I struck a problem at a custom and the impact, while it seemed minor on the surface, was actually a big deal for their migration project. In fact, the large team they had assembled to migrate users from one forest to a new forest had stopped while this issue was investigated.
It relates to SID History and the way Windows queries for and caches Name-to-SID and SID-to-Name lookups from AD. This cache was causing SharePoint to think that a user who wanted to logon was actually a user from the wrong domain, and would create that person a new identity for that person within SharePoint for them.
The scenario is actually very close to this one:
But the workaround that we found would resolve the problem while they were migrating was pretty cool, so I thought I’d save it for all eternity here as a blog.
It boils down to this:
The LsaCache stores the previously looked-up domain user names and their SIDs. By asking a DC which has users that have both the new SID and the migrated SID on them at the same time, the DC always links the migrated SID to the new user name, not the old user name. If we can artificially fill the LsaCache with mappings for OLD USERNAME = OLD SID in our servers, then we can act as though no resources have migrated yet.
Here’s the scenario where users were migrated with SID History from child1.domainA.com to domainB.com
So we can see from the picture above that the LsaCache (the table in the bottom right of the drawing) has a mapping for NEW USERNAME = OLD SID but we want OLD USERNAME = OLD SID
So, let’s warm up the LsaCache so it looks the way we’d like it to:
Ah ha! Now our cache looks the way we’d like it, where OLD USERNAME = OLD SID. This way when a query for OLD SID is made, the result from cache will return OLD USERNAME.
The important step here is the red X where there IS NO STEP. What I mean is that the SharePoint server never talked to the DC to get the OLD SID lookup to return a result, meaning that we relied totally on the warmed up cache on the SPS alone.
This relies on the LsaCache on the SPS server ALWAYS having the entry for the SID from the CHILD1 domain matching the CHILD1 username, and never matching the DOMAINB username. The only way to ensure this is:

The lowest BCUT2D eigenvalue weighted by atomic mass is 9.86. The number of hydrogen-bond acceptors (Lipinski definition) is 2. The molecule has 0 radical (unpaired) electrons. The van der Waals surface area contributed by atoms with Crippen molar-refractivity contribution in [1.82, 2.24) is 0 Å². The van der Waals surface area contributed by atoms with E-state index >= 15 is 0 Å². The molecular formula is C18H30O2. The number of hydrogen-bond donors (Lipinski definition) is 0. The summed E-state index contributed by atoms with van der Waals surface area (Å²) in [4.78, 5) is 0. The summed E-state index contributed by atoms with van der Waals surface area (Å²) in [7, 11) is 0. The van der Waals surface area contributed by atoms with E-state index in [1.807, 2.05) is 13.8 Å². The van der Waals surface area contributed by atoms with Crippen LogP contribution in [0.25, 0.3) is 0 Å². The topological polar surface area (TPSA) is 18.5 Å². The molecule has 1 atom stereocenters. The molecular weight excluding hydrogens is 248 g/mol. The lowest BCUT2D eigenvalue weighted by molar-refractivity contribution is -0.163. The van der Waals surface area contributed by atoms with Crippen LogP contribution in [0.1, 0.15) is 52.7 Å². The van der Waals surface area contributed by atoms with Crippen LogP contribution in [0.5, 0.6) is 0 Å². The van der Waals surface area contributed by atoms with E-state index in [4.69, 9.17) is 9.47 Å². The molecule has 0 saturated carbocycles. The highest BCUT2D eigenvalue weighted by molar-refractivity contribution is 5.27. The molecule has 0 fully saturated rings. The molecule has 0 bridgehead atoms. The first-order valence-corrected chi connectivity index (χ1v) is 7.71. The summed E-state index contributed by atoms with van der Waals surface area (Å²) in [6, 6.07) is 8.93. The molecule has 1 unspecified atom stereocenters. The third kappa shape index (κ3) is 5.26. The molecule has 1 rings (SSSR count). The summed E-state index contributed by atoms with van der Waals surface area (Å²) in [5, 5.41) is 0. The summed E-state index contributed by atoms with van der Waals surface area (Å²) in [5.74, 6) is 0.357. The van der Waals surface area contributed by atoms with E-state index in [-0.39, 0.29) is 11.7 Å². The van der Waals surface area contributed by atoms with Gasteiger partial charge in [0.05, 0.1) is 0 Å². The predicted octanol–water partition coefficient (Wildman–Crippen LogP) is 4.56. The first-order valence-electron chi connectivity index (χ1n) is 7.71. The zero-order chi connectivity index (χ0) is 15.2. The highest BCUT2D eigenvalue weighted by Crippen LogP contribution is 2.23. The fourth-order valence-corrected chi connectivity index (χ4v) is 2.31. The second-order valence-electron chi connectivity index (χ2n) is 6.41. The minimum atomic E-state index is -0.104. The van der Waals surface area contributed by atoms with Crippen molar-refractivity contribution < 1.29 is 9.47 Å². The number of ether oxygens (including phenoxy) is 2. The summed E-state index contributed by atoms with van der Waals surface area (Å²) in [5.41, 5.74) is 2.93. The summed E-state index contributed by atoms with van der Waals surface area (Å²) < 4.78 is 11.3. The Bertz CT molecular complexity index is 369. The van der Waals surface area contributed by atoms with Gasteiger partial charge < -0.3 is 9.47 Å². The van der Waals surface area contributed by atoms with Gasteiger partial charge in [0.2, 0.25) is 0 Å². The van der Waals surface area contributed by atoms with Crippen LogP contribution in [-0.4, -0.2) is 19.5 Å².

To view the actions as they are performed by LSA Lookups, add these 2 DWORDs to the registry under HKLM\System\CurrentControlSet\Control\Lsa\:
These keys are explained here:
So, all in all a little complicated, but the workaround to increase the value for LsaLookupCacheMaxSize and constantly running a script on the SPS server to query for the SID for usernames in CHILD1 (with a filter to target only users which had been migrated to domainB) worked well for the customer.
When you say the process that must be run to constantly query for the SID of CHILD1 users, what do you mean by "constantly"? Just long enough to keep them in cache? What if you have an environment where a lot of lookups are done? I think I am having this same problem on one of our customer's SharePoint farms, during a long-timeframe domain migration. There are disabled accounts in the new domain due to Exchange migration. I currently have an open Premier support case for this. Can you help?
@Brandon: Yes, the idea is to keep the cache flooded with the entries you want, so "constantly" is up to you to decide.
If you point the people who are working on your Premier case to this blog and give them my name, I may be able to help them along if needed. I won't be able to help directly just now though.
How horrible. Why are customers not asking Microsoft to fix this issue in SharePoint rather than applying dodgy hacks like this?
@Bruce - Would you like to contact me so you can be that customer and start that process up?
This is covered in the August 2012 CU.
The Product Group has added a command line that changes the behavior of this scenario. When you run this command:
stsadm.exe -o setproperty -propertyname "HideInactiveProfiles" -propertyvalue "true"
It will bypass the disabled accounts and query the active domain. The underlying issue is still unsupported (duplicate SIDs) but SharePoint now has more flexibility to deal with these situations.
That is great news Brandon. Thanks for sharing it. I've let my customer know that the stsadm tool has been updated with this workaround.
Thanks so does that mean disregard teh workaround in the article and go for the stsadm.exe setting as described above?
Do you know if this fix also made it into the 2007 product line in a post SP3 CU? We're having the same issue at work - the fix above worked great on our 2013 farm, but we also have a 2007 farm thats experiencing issues similar to what's described here and under similar circumstances (a prolonged 12 month AD migration project)
@Jack Fruh: I'm no SharePoint person, but according to comments above, this entire workaround has been superseded by the August 2012 Cumulative Update. The link to this for SharePoint 2007 is here: http://support.microsoft.com/kb/2687330You run this command: stsadm.exe -o setproperty -propertyname "HideInactiveProfiles" -propertyvalue "true"
Thanks Craig! We used the CU fix on a 2013 and 2010 farm, we also had a 2007 farm that unfortunately pre-dated August 2012. A shotgun update wasn't an option so I used the approach you outlined in the orignal article.I wrote about it here, complete with powershell scripts to query AD for the userlist: http://sharepointjack.com/2014/active-directory-migration-woes-part-2/